Here’s an entry from my Tumblr account that I wanted to share with you guys. I wrote it for my officemates, roughly three weeks after my last day at work.
14 August 2012, 4:51 PM
Let me start off by saying, unequivocally, that never in my life did I imagine I’d work in sales. EVER.
Back in grade school, I remember sitting quietly at my desk, appearing to be involved in my textbook when I actually had a paperback hidden inside it. Later on in high school, the reason for my silence would be that I’d be sleeping on crossed arms laid on the table. A teacher or two had called me out for that more than once, but I always reasoned that it was better to be asleep than to be participating in the ruckus of the rest of my class. And so the trend continued all the way through college, where it became worse due to the long hours spent working on plates.
Suffice it to say, everyone probably expected me to go into the academic/scientific field.
Two and a half years after I started my job as a Sales/Interior Designer, I still can’t believe I was able to do what I did. Talking to strangers never appealed to me; in fact, I was always apprehensive about it. You can imagine what a change it was for me to be the one to make the first move and to ease the other person into a conversation.
There were moments when I’d complain to my sister about how a coworker gets on my nerves or about how noisy it was in the office. She’d tell me, “What do you expect, you’re working in sales“.
That got me into thinking, and it all made sense. Of course, there’d be those who are very competitive–the job demands for it, after all. But even as overwhelmingly present those people are, there are also those who shine in silence. Those whom you’ll probably overlook or underestimate, but are actually extremely productive and competent. There are the leaders, who manage to juggle the demands of their clients with the responsibilities of seeing to the team. Then there are the support people, who are sometimes taken for granted but are actually integral to the success of the entire group.
With so many people, there’s bound to be a whole cacophony of voices, and the unavoidable clashing of personalities. Still, from each person, I learned an important lesson that goes beyond targets and sales.
From the “ultimate salespeople”, I learned the value of drive. Their thirst for success is amazing–give them a target, and they’ll blow that away in pursuit of the one they’ve already set for themselves. These people know their limits, and they work like hell to surpass them.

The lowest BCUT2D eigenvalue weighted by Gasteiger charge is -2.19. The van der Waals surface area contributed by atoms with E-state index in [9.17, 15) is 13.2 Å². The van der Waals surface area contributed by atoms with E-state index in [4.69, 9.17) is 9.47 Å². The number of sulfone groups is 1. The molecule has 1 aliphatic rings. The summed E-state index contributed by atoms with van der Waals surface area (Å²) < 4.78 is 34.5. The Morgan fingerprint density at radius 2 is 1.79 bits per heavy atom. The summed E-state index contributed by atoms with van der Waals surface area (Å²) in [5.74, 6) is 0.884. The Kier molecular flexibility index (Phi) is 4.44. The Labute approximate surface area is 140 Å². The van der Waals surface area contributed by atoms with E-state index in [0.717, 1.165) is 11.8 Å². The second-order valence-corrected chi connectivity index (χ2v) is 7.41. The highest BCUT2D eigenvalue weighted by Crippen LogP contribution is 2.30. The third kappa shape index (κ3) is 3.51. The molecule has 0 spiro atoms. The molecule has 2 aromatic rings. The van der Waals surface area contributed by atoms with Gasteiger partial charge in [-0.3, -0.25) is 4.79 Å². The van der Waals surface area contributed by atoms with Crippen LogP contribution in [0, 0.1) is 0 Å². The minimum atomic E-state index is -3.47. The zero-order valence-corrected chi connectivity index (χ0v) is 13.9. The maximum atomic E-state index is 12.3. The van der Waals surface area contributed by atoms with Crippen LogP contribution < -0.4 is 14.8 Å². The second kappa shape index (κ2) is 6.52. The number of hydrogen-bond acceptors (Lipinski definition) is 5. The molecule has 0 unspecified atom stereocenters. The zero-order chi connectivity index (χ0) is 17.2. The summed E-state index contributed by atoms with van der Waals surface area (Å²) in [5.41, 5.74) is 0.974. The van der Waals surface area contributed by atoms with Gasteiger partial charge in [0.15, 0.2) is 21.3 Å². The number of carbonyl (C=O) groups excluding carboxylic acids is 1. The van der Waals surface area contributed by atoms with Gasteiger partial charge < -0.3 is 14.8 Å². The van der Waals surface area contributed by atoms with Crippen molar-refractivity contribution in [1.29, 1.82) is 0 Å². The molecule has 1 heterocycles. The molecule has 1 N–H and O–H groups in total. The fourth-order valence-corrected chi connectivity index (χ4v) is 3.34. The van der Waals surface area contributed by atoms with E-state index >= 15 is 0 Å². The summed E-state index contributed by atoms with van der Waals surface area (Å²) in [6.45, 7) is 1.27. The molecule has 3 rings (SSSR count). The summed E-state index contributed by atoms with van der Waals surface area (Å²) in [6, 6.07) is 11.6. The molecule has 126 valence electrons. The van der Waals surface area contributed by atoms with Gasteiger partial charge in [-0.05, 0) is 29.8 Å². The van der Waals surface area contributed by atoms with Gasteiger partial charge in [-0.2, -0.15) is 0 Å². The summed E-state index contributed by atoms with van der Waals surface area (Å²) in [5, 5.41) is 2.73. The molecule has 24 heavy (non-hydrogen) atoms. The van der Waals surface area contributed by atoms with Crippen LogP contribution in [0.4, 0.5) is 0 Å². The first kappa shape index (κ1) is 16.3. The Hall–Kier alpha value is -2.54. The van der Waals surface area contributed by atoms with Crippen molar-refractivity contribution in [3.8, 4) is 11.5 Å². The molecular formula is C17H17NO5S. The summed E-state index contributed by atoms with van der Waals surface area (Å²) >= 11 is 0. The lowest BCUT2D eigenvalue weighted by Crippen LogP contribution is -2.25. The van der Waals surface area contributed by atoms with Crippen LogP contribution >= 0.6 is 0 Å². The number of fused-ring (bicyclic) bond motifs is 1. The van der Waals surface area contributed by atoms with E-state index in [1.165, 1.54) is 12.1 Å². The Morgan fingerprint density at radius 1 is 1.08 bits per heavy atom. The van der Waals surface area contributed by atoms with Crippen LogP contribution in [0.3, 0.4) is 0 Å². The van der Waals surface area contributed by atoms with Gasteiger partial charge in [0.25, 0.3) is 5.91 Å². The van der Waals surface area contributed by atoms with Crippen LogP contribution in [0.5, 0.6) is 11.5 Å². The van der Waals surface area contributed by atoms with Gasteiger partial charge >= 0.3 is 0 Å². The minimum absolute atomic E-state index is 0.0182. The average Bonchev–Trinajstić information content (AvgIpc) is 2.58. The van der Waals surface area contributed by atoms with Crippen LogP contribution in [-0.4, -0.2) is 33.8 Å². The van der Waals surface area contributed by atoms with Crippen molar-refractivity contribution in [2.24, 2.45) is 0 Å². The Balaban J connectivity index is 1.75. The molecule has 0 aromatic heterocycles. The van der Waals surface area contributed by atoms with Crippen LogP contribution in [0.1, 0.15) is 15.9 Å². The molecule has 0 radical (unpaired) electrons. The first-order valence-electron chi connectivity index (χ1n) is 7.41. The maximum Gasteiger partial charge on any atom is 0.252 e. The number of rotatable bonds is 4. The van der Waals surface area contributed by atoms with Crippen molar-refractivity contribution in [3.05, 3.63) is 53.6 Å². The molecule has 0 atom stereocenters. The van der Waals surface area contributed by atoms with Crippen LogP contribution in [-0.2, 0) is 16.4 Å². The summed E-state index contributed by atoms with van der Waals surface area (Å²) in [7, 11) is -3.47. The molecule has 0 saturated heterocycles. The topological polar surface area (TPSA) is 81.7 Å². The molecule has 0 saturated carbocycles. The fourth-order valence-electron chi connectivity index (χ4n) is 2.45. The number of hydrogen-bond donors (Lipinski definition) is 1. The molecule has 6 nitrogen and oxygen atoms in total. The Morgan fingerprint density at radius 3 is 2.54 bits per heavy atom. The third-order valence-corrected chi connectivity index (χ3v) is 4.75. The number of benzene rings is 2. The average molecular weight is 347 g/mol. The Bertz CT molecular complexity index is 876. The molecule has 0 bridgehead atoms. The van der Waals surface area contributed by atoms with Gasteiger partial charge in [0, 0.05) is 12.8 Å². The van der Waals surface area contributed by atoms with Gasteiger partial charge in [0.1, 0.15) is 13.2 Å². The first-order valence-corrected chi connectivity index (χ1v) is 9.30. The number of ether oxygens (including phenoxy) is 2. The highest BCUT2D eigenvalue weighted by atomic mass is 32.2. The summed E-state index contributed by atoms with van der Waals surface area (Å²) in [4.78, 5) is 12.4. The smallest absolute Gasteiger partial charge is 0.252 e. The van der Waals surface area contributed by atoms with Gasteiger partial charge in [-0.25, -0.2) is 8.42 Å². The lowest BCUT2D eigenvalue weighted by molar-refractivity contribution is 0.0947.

From the “silent stars”, I learned the value of initiative. Their silence gives them better opportunity to observe and determine things that need working on. Even without anyone asking, they’ll make changes and contribute ideas that’ll make the process a bit more efficient and the presentation all the more convincing. And they won’t even want gushes of praise for it.
From the “leaders”, I learned the value of commitment. After all, it takes commitment to try and strike that balance between salesperson and supervisor. This is translated through both their contributions to the team goals and their attention to the needs of the members. It’s inspiring to witness the passion and love for the job that fuels them.
And from the “support group”, I learned the value of generosity. The very nature of their jobs demands much attention to detail and productivity, and yet they are open to taking on other requests that are made of them. Their generosity with their time and skills is really something to be admired and applauded.
All that being said, I must say the most important lesson I learned is the value of teamwork. It’s not only doing your part, but doing more. It’s filling in where someone is lacking and helping out when someone is overwhelmed. It’s knowing when to reassure and when to challenge. It’s wanting to know your colleague as not just a function but as a person, because you know that personal relationships add more to the strength of the group. It’s going beyond the duties of a coworker, and stepping in as a friend.
It’s simple to say goodbye to a job that I know isn’t what I’m meant for. It’s not easy, because I’ve gotten used to it and am comfortable with it. But it’s simple in its rightness. What’s hard is saying goodbye to people who I’ve lived with for the majority of my waking moments these past two and a half years — people who have seen me at my worst and have rejoiced with me at my best. Not everyone is blessed to have officemates whom they can also call their friends, and for that, I am truly grateful.
So instead of saying my goodbyes, I’d like to just say thanks. And I’ll definitely see you around soon.